On Wed, 19 May 2004 13:02:35 -0400 John Gilmer wrote: | | |> |> Basically, the start cap is "storing" emf for the surge of energy needed | to |> start the motor. The efficiency of the system would be comprised if the |> start cap (often rather large) stayed in the circuit continuously. | | Well, a "regular" start cap also provides a phase shift for the start | winding.

Which is a separate winding at a different angle so that there is some degree of rotation in the magnetic field long enough for the motor to get going in the proper direction.

| The caps I am talking about will help cancal the inductive load on the | generator while the compressor is just starting.

Correcting the power factor?

Reply to
phil-news-nospam

Exactly. This is how static var systems work on large (very large) machines such as electric shovels and rock crushers. You switch capacitors (shunt) in and out to supply the vars required during starting, rotor lockup, torque surges, etc. When a motor starts, its power factor will often drop to 20 to

30 percent. Most of the starting current is inductive. A shunt capacitor can supply this reactive current, reducing the magnitude of the current drawn from the utility. This reduces the amount of voltage drop.

Charles Perry P.E.

Reply to
Charles Perry

don't. you'll smoke more than the generator. invest in a larger generator. it'll be cheaper in the long run. good luck, sammm

Reply to
sammmm

Your going to shorten the life of the compressor each time it starts with the generator. What is it going to cost you when the compressor fails because of your induced low voltage condition? What is it going to cost if the generator crapps and takes the compressor with it?

It is your equipment, I would not do it to mine.

Reply to
SQLit

We who live where the light go off several times a year have a lot of discussion about genertors.

So far, we haven't gotten any kind of generator. Since "camping out" isn't so bad, the only important use for a generator is to run the deep well pump and keep the ice box cold. In such a case, the machine would run no more than a few hours a day in 1/2 hour sessions. With the addition of a "Pig tail" and a plug/outlet the pump can be served with a four wire extension cord. The ice box can be served with a three wire cord. A generator that would "work" would cost around $500 and maybe less.

Beyond that level, the expense and trouble increase. When you decide to run the generator "full time" you get more wear and tear and will end up replacing it sooner.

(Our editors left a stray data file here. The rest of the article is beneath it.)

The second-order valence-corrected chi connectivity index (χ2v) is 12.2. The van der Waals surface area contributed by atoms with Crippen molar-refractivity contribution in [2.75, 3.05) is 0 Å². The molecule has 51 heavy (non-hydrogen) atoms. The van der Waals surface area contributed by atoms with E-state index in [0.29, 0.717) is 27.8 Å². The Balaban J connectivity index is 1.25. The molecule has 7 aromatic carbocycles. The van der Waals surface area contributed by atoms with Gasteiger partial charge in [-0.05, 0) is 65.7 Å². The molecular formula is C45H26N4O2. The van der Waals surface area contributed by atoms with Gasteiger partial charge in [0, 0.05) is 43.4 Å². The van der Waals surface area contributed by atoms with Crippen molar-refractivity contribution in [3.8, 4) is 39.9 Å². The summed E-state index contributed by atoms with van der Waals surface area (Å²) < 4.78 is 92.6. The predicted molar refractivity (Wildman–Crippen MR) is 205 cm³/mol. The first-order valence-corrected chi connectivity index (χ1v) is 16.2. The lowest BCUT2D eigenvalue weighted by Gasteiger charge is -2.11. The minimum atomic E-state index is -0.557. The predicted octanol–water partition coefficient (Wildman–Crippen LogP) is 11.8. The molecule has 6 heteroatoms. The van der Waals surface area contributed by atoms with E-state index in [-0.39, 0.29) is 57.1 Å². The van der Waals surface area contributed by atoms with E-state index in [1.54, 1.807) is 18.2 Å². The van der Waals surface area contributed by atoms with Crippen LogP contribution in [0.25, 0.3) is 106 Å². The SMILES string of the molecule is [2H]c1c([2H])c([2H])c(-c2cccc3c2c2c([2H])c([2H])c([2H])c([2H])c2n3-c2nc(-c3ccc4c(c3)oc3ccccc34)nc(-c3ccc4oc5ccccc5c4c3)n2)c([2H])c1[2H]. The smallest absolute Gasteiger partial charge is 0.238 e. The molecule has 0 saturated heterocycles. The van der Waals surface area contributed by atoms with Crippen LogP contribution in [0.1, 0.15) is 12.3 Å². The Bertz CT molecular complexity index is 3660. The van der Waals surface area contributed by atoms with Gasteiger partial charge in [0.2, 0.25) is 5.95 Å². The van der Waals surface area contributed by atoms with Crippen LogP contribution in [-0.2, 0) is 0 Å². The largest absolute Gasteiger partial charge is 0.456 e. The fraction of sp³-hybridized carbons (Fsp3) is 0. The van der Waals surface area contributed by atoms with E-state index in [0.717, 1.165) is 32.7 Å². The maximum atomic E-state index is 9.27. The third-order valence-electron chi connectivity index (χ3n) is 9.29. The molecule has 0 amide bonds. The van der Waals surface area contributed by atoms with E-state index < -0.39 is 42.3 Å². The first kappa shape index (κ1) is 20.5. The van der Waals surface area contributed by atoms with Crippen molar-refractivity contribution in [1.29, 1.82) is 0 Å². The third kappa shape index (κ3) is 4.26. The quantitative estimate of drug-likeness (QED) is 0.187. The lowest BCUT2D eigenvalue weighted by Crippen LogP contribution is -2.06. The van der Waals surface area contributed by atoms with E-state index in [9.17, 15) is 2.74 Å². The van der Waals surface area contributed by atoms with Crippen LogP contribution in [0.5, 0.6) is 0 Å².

Wiring a new panel with a built in transfer switch would run about $600 to $700. Trouble is that once things are open we will get a serious case of "while we are doing this is would not be much trouble to do that!" It's not hard to talk yourself into a BIG generator with a 500# propane tank (propane keeps better than diesel) and an automatic transfer swtich. This could run up to $10,000.

Right now we are just waiting for WalMart to get in some cheap generators!

Were I the original poster, I would get a window air conditioner and maintain a "cold room" when the power goes out. It's tempting (and quite possible if you cut out the resistance heating) to run a heat pump with a modest sized (5 kW or more) generator but then we would lost the fun of the fireplace and getting out all the camping gear!

Reply to
John Gilmer

The startup surge is very low power factor and the addition of a capacitor bank could well help you out. I am not sure if there are code issues for using capacitors in a residence, but take care to use proper precautions with your capacitor bank or you may have other problems.

Reply to
Bob Peterson

| don't. you'll smoke more than the generator. | invest in a larger generator. | it'll be cheaper in the long run. | good luck, sammm

Or alternatively, a 2nd separate generator exclusively for the motor.

Reply to
phil-news-nospam

We use the generator to run the well pump, and the sump pumps, given that we're in a flood plain, with a basement, and the power only usually goes out during heavy storms.....

The AC is a nice touch, that I could live without, but I have a WIFE. You all know how that goes...... During the "Big" blackout last year, we were the only house within sight with power, but we had no AC. She bitched the entire time......

The generator is already bought and paid for (after 14 blackouts in 2 months in 2003), so that's a given. It's natural gas, which is not the best, but better than nothing. I'd prefer propane, but don't have the tank, while I did have the natural gas line.

Thanks

Brett Anderson

Reply to
KMS - Brett Anderson

Very helpful.

Thanks

Not

Brett Anderson

Reply to
KMS - Brett Anderson